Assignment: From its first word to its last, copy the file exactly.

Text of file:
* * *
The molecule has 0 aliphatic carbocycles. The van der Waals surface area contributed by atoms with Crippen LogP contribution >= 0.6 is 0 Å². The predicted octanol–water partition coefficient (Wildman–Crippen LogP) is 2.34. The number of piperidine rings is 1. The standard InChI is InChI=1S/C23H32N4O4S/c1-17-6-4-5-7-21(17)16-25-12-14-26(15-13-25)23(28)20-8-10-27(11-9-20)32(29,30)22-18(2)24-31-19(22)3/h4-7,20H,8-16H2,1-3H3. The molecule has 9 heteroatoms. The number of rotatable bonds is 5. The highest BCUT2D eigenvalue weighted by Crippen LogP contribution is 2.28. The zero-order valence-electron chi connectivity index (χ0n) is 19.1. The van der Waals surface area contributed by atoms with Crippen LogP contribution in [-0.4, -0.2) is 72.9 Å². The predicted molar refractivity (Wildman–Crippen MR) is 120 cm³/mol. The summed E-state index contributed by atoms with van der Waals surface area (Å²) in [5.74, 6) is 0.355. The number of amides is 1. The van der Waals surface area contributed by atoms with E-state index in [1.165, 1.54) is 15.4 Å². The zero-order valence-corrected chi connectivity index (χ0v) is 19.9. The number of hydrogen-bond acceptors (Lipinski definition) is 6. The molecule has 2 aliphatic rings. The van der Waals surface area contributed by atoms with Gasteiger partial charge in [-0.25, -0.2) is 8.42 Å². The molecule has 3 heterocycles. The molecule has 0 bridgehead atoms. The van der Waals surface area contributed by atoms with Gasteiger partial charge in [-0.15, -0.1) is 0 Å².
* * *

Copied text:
The molecule has 0 aliphatic carbocycles. The van der Waals surface area contributed by atoms with Crippen LogP contribution >= 0.6 is 0 Å². The predicted octanol–water partition coefficient (Wildman–Crippen LogP) is 2.34. The number of piperidine rings is 1. The standard InChI is InChI=1S/C23H32N4O4S/c1-17-6-4-5-7-21(17)16-25-12-14-26(15-13-25)23(28)20-8-10-27(11-9-20)32(29,30)22-18(2)24-31-19(22)3/h4-7,20H,8-16H2,1-3H3. The molecule has 9 heteroatoms. The number of rotatable bonds is 5. The highest BCUT2D eigenvalue weighted by Crippen LogP contribution is 2.28. The zero-order valence-electron chi connectivity index (χ0n) is 19.1. The van der Waals surface area contributed by atoms with Crippen LogP contribution in [-0.4, -0.2) is 72.9 Å². The predicted molar refractivity (Wildman–Crippen MR) is 120 cm³/mol. The summed E-state index contributed by atoms with van der Waals surface area (Å²) in [5.74, 6) is 0.355. The number of amides is 1. The van der Waals surface area contributed by atoms with E-state index in [1.165, 1.54) is 15.4 Å². The zero-order valence-corrected chi connectivity index (χ0v) is 19.9. The number of hydrogen-bond acceptors (Lipinski definition) is 6. The molecule has 2 aliphatic rings. The van der Waals surface area contributed by atoms with Gasteiger partial charge in [-0.25, -0.2) is 8.42 Å². The molecule has 3 heterocycles. The molecule has 0 bridgehead atoms. The van der Waals surface area contributed by atoms with Gasteiger partial charge in [-0.15, -0.1) is 0 Å².